The system needs to change, not just people!

"Stiff Necked" cartoon by nakedpastor David Hayward

“Stiff Necked” cartoon by nakedpastor David Hayward

I posted these thoughts in my online community The Lasting Supper yesterday.

I’m interested not only in how people change, but systems. It’s nearly impossible for people to change. It seems impossible for systems to change.

Here, I’m talking about the system we call the Church.

In the Bible, “stiff neck” refers to inflexible obstinacy. It doesn’t necessarily point to any specific fault. It simply describes someone or something that is unwilling to change. It is a stubborn attitude resistant to transformation.

A young woman, Essena, was a huge hit on Instagram because of her natural and beautiful “candid” photographs. Tons of followers! Now she’s come out and exposed that it was all a sham. Fake. Not real. She rewrites the descriptions to her model-quality photos and what she was really feeling, how much effort and how many takes it took, and how much a company paid her for the shot. She’s being honest about how she presented a whole life-style that was phony. She’s started a movement protesting this phoniness and encouraging girls and women to be real, to be themselves, and to not allow the world to dictate how they should look, what products to use, or how to feel about themselves.

Similarly, Kate Winslet now has a “no-photoshop” clause in her contracts with companies. Others are doing the same. On the one hand: awesome! On the other hand, they can do this because they’re already established, already made lots of money, and they are in demand. But take a young woman coming into the beauty industry now. She has no choice. She can’t “come out” and get the job. She can’t require a no-photoshop clause because they’d just laugh at her and tell her there’s a million girls waiting behind her.

I see the same struggle with the church and religion. I’ve come out because I can. I’ve taken a stand because my life is viable without it. I already do what I do. I can already survive and even make a little bit of a living from it. I can survive independently. But I couldn’t have done this, say, 10 years ago. Like many pastors today. And many Christians and church-goers. They can complain and cry for improvements. But they’ll often be laughed away because there are a million people behind them waiting to fill the space they leave behind. The risk is too high for many to walk away. Most people realize they have to sign the church’s contract in order to belong to the system.

No substantial change will come to the beauty industry because they really don’t have to. Yet.

No substantial change will come to the church because it really doesn’t have to. Yet.

SHOP

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14 Responses

  1. L says:

    “They can complain and cry for improvements. But they’ll often be laughed away because there are a million people behind them waiting to fill the space they leave behind. The risk is too high for many to walk away. Most people realize they have to sign the church’s contract in order to belong to the system.”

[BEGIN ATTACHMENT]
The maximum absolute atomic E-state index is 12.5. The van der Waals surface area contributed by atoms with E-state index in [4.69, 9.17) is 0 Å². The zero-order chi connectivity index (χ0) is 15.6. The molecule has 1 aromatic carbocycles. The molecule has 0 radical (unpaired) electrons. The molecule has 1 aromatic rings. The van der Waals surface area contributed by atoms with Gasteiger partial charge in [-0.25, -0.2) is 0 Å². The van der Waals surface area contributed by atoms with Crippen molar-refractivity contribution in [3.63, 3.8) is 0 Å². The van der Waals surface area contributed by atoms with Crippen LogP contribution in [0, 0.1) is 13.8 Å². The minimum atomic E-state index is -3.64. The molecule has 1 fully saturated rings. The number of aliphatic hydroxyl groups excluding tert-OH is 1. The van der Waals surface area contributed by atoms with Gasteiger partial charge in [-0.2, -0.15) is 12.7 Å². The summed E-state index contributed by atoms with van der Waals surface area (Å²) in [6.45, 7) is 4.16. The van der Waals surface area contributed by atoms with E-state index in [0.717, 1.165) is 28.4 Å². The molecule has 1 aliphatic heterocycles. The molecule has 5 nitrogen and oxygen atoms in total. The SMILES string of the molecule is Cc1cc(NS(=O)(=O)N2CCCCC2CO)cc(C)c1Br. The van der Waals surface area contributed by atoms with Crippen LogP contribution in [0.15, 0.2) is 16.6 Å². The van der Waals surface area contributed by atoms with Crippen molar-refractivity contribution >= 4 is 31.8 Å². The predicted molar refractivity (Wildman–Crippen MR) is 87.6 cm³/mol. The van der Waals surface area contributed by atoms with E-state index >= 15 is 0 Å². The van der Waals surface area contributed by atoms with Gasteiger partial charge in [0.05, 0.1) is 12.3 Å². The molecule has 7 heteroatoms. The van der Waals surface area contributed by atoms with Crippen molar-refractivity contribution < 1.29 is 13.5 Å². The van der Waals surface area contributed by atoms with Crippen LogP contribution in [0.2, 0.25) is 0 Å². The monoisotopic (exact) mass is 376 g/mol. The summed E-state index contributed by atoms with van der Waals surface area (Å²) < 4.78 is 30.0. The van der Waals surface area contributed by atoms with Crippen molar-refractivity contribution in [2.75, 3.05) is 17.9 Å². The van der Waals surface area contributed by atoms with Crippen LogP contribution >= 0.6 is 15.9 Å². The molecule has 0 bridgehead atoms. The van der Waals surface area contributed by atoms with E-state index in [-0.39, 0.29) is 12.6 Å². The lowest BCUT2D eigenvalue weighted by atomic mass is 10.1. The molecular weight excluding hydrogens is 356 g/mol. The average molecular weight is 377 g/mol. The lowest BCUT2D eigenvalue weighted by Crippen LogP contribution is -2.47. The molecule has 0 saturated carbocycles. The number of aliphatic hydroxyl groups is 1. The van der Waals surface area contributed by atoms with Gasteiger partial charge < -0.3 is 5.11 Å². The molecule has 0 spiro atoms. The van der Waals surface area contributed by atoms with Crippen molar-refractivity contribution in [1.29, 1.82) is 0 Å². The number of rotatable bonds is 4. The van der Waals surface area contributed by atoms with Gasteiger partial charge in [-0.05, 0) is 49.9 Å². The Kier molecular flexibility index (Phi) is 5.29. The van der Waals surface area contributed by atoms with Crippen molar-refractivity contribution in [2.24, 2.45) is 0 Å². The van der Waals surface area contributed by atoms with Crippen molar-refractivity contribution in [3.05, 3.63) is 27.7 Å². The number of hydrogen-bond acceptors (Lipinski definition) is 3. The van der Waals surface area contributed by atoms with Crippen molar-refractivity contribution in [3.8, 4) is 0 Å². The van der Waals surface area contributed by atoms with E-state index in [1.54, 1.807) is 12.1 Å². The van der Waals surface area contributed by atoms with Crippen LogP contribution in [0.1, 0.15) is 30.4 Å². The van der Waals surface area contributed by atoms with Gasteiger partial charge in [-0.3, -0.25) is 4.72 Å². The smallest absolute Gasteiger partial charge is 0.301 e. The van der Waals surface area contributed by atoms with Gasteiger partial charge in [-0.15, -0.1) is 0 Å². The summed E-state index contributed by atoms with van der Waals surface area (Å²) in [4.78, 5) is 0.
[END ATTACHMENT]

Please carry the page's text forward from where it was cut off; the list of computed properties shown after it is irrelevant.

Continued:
That was hard to read, but sums up what I went through recently. It hurts.

  2. It does hurt. I’ve felt it.

  3. Carol Wimmer says:

    And when the “yet” comes, I have 3 tools that will help facilitate the necessary change. In the meantime, some people are actually willing to look at them because they realize the system needs to change.

  4. Adam Julians says:

    Lol stiff neck – genius 🙂

    You talk about being real for a young woman. Is it any less of a risk for a man to be real?

    Some people have been kind and called what I do prophetic. Others have been unkind and called me a troublemaker. Someone recently kindly called me a troublemaker.

  5. Elaine says:

    i describe it as out-growing my denomination.

  6. I think that happens a lot Elaine.

  7. Caryn LeMur says:

    Let’s talk business, so to speak.

    In business systems, change cannot be easily accomplished after about 10 successful years. That is because a successful business culture is a ‘proven commodity’ and therefore cannot be quickly abandoned… hell, it makes profit. It also promoted me and (ultimately) provided a clear chain of command. Why abandon it and risk losing all?

    So, the business tweaks itself… but (due to the pace of change being rapid in our culture), the business cannot tweak fast enough. And soon, about year 20, the business culture (and often its sales approach and product) is outmoded compared to the culture.

    Large business are learning to invest in new corporate cultures for new markets. Fast, nimble, little SWAT teams form and explore opportunities. It is chaos. It is uncontrollable. It makes no profit.

    But it is necessary, because one of the several SWAT teams may suddenly blossom, grab market share, and can become the business of the future (wholly owned by the 20 year old giant). The father corporation allows the son corporation to continue, rather than absorb it.

    About year 30, the giant is fading – – but has moved its incredible talent to the son corporation, and allowed the moderate talent to stay with the giant, until it closes its doors.

    I think a similar system model for the church institution is needed.

    Look at The Lasting Supper (TLS). It is certainly not for everyone — TLS is a new business culture, so to speak. This community continues to grow, stand with each other, and yet allows deep conversations: Jesus as a historical person, a myth, a evolved myth, a vehicle, a part of the god head….. where else can you get a respectful dialog about such matters?

    Oh, and personal dialogs are allowed as well: Someone discussing their divorce, their new love, or their child’s concerns… where else can you get a dialog and sharing about such matters?

    And yes, venting is allowed as well: Someone finally owning their own feelings about an unjust situation at work, at home, or at church.

    You cannot find these as ‘dialog’ in the old corporate culture of the church, because doctrine is key… and a clear chain of command has created a sustainable profit line for years. The old culture demands a final answer… they cannot withstand an open question and trusting people to think.